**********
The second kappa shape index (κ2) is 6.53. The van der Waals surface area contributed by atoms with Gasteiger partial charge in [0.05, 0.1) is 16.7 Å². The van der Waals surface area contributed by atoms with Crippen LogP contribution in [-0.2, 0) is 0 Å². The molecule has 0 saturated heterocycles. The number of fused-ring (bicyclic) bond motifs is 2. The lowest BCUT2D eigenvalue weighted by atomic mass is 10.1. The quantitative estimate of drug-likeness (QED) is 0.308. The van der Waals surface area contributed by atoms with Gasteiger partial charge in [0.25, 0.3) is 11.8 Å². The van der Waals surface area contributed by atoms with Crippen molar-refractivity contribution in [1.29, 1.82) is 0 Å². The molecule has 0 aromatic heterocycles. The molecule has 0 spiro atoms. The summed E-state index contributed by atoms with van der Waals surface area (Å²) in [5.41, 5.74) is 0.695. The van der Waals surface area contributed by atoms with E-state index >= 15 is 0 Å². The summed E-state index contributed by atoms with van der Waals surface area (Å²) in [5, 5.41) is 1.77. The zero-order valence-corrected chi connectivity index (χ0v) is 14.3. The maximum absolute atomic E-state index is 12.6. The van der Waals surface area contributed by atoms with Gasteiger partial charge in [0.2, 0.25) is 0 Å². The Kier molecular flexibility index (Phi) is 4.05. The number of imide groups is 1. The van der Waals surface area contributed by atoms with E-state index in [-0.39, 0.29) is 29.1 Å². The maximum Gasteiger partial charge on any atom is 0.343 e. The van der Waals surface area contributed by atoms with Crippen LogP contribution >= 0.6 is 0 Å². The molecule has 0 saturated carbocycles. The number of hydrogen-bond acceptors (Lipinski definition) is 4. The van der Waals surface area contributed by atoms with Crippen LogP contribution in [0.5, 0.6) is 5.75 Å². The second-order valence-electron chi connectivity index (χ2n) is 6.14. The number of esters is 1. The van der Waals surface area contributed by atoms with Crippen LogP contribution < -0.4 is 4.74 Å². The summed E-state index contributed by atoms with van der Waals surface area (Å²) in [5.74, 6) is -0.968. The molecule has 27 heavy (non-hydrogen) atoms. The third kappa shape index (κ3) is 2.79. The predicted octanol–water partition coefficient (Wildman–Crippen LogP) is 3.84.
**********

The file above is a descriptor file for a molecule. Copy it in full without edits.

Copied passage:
The second kappa shape index (κ2) is 6.53. The van der Waals surface area contributed by atoms with Gasteiger partial charge in [0.05, 0.1) is 16.7 Å². The van der Waals surface area contributed by atoms with Crippen LogP contribution in [-0.2, 0) is 0 Å². The molecule has 0 saturated heterocycles. The number of fused-ring (bicyclic) bond motifs is 2. The lowest BCUT2D eigenvalue weighted by atomic mass is 10.1. The quantitative estimate of drug-likeness (QED) is 0.308. The van der Waals surface area contributed by atoms with Gasteiger partial charge in [0.25, 0.3) is 11.8 Å². The van der Waals surface area contributed by atoms with Crippen molar-refractivity contribution in [1.29, 1.82) is 0 Å². The molecule has 0 aromatic heterocycles. The molecule has 0 spiro atoms. The summed E-state index contributed by atoms with van der Waals surface area (Å²) in [5.41, 5.74) is 0.695. The van der Waals surface area contributed by atoms with E-state index >= 15 is 0 Å². The summed E-state index contributed by atoms with van der Waals surface area (Å²) in [5, 5.41) is 1.77. The zero-order valence-corrected chi connectivity index (χ0v) is 14.3. The maximum absolute atomic E-state index is 12.6. The van der Waals surface area contributed by atoms with Gasteiger partial charge in [0.2, 0.25) is 0 Å². The Kier molecular flexibility index (Phi) is 4.05. The number of imide groups is 1. The van der Waals surface area contributed by atoms with E-state index in [-0.39, 0.29) is 29.1 Å². The maximum Gasteiger partial charge on any atom is 0.343 e. The van der Waals surface area contributed by atoms with Crippen LogP contribution >= 0.6 is 0 Å². The molecule has 0 saturated carbocycles. The number of hydrogen-bond acceptors (Lipinski definition) is 4. The van der Waals surface area contributed by atoms with Crippen LogP contribution in [0.5, 0.6) is 5.75 Å². The second-order valence-electron chi connectivity index (χ2n) is 6.14. The number of esters is 1. The van der Waals surface area contributed by atoms with Crippen LogP contribution < -0.4 is 4.74 Å². The summed E-state index contributed by atoms with van der Waals surface area (Å²) in [5.74, 6) is -0.968. The molecule has 27 heavy (non-hydrogen) atoms. The third kappa shape index (κ3) is 2.79. The predicted octanol–water partition coefficient (Wildman–Crippen LogP) is 3.84.